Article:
PHASE III: Based on Phase II results, a minimum of two laser systems should be fabricated and characterized. These laser systems will be used to demonstrate manufacturability and to validate the fabrication process and performance. A series of demonstration tests shall be conducted to verify performances. These laser systems can be used for multiple Military applications including: stand-off detection of chemical, biological and explosives materials being examined within Army programs[ e.g. ATO R.ECB.2010.01 (Detection of Unknown Bulk Explosives)]. Commercial applications of this laser technology include analog sensing at range, but also include potential laser sources for tailored photofragmentation for Mass Spectroscopy, Laser Machining and Biomedical Engineering. The technical POCs for the phase I and II efforts will pursue further research and development funds in phase III in line with current ATO-R efforts, follow-on ATO-D and complimentary programs within the DTRA's CBRNE portfolio.

  References:   1. "Quantum Control of Tightly Competitive Product Channels," Roth, M; Guyon, L; Roslund, J, et al., PHYS.REV.LETTERS Vol. 102, 25 Art. No.253001(2009) 2. "Single-beam coherent anti-Stokes Raman scattering spectroscopy of N-2 using a shaped 7 fs laser pulse," Roy, S; Wrzesinski, P; Pestov, D, et al., APPL. PHYS. LETTERS Vol.95,7 Art. No.074102(2009) 3. "Femtosecond fiber CPA system with 325 W average power," Eidam, T.; Roser, F.; Seise, E., et al., Fiber Lasers VI: Technology, Systems, and Applications, San Jose, CA USA, Proc. of SPIE, 719514 (2009). 4. F. Roser, et al., mJ pulse energy high repetition rate fs fiber CPA system, Opt. Lett. 32, 3495 (2007).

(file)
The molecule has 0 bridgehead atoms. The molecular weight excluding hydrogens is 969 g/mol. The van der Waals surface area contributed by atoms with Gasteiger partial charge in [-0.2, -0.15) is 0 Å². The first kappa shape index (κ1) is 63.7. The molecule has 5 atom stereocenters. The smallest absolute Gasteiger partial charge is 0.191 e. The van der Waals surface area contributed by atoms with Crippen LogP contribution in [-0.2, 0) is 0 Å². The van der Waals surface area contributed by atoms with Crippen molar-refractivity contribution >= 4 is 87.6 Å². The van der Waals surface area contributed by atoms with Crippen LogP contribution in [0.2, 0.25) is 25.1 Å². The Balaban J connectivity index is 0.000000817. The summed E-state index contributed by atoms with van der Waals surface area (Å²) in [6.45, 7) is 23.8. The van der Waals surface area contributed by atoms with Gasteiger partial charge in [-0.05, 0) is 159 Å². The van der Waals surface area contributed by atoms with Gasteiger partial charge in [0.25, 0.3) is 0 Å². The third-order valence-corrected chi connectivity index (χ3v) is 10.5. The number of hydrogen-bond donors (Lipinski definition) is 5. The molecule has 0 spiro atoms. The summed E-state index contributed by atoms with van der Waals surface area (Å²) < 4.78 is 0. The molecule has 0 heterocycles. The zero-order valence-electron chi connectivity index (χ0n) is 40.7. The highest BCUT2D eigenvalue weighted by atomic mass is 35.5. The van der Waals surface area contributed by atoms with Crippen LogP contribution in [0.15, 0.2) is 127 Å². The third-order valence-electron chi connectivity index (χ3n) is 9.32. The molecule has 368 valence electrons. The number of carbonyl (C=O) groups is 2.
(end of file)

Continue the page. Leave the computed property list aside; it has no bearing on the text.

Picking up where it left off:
Keywords:  femtosecond laser, ultrafast laser, fiber laser, quantum control, laser spectroscopy, hazardous material detection, laser amplifiers

Questions and Answers:
Q: What is the pulse repetition rate requirement?
A: There is no specification associated with this parameter, in part by design. Given the combined specifications on pulse width and energy per pulse it was envisioned that any system would require sizeable amplification and energy extraction, which would normally reduce repetition rates. Matching repetition rates of commercial Ti:Sapphire sources of ~1K is acceptable, but again your particular technology may drive you toward other repetition rates to meet important specifications of pulse width and energy.
Q: 1. What wavelength region(s) are desired?
2. Which specific battlefield chemical(s) will be targeted for study using this technique?
A: 1. What wavelength region(s) are desired?
A: There is not necessarily a preferred wavelength region wanted at this time. Given the broad number of spectroscopic investigations that could be based on quantum control you could envision laser sources at numerous wavelengths being applicable or emission from said laser sources being non-linearly converted to appropriate wavelengths of interest. I would suggest focusing on wavelength or wavelength region where you are most experienced.

2. Which specific battlefield chemical(s) will be targeted for study using this technique?
A: Currently, there is no specification for the class of battlefield hazard this source will address. The goal of this SBIR is to establish the necessary laser source for coherent control applications and to advance this type of robust laser technology for this and other potential applications.